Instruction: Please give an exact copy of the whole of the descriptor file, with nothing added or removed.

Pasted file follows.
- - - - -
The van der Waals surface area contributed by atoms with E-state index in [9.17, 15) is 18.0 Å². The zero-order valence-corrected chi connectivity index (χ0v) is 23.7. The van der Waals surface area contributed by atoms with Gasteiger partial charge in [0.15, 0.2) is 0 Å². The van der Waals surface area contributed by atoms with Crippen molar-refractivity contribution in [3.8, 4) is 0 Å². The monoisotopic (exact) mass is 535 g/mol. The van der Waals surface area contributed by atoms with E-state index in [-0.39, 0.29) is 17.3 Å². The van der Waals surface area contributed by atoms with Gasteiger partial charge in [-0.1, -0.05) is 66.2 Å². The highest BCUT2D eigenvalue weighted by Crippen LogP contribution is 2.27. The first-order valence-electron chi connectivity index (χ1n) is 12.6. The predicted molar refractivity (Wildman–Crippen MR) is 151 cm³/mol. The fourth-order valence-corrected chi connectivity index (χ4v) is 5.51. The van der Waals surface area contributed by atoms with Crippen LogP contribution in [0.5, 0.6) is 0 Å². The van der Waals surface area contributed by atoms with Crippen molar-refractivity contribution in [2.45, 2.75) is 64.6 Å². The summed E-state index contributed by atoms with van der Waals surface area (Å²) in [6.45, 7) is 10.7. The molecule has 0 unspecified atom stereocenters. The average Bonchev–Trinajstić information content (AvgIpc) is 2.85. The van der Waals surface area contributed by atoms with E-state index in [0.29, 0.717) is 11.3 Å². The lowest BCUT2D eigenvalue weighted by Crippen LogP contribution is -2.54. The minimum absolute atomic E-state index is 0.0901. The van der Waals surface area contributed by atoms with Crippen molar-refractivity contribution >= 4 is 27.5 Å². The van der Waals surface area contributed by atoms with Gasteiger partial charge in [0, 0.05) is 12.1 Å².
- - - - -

The van der Waals surface area contributed by atoms with E-state index in [9.17, 15) is 18.0 Å². The zero-order valence-corrected chi connectivity index (χ0v) is 23.7. The van der Waals surface area contributed by atoms with Gasteiger partial charge in [0.15, 0.2) is 0 Å². The van der Waals surface area contributed by atoms with Crippen molar-refractivity contribution in [3.8, 4) is 0 Å². The monoisotopic (exact) mass is 535 g/mol. The van der Waals surface area contributed by atoms with E-state index in [-0.39, 0.29) is 17.3 Å². The van der Waals surface area contributed by atoms with Gasteiger partial charge in [-0.1, -0.05) is 66.2 Å². The highest BCUT2D eigenvalue weighted by Crippen LogP contribution is 2.27. The first-order valence-electron chi connectivity index (χ1n) is 12.6. The predicted molar refractivity (Wildman–Crippen MR) is 151 cm³/mol. The fourth-order valence-corrected chi connectivity index (χ4v) is 5.51. The van der Waals surface area contributed by atoms with Crippen LogP contribution in [0.5, 0.6) is 0 Å². The van der Waals surface area contributed by atoms with Crippen molar-refractivity contribution in [2.45, 2.75) is 64.6 Å². The summed E-state index contributed by atoms with van der Waals surface area (Å²) in [6.45, 7) is 10.7. The molecule has 0 unspecified atom stereocenters. The average Bonchev–Trinajstić information content (AvgIpc) is 2.85. The van der Waals surface area contributed by atoms with E-state index in [0.29, 0.717) is 11.3 Å². The lowest BCUT2D eigenvalue weighted by Crippen LogP contribution is -2.54. The minimum absolute atomic E-state index is 0.0901. The van der Waals surface area contributed by atoms with Crippen molar-refractivity contribution >= 4 is 27.5 Å². The van der Waals surface area contributed by atoms with Gasteiger partial charge in [0, 0.05) is 12.1 Å².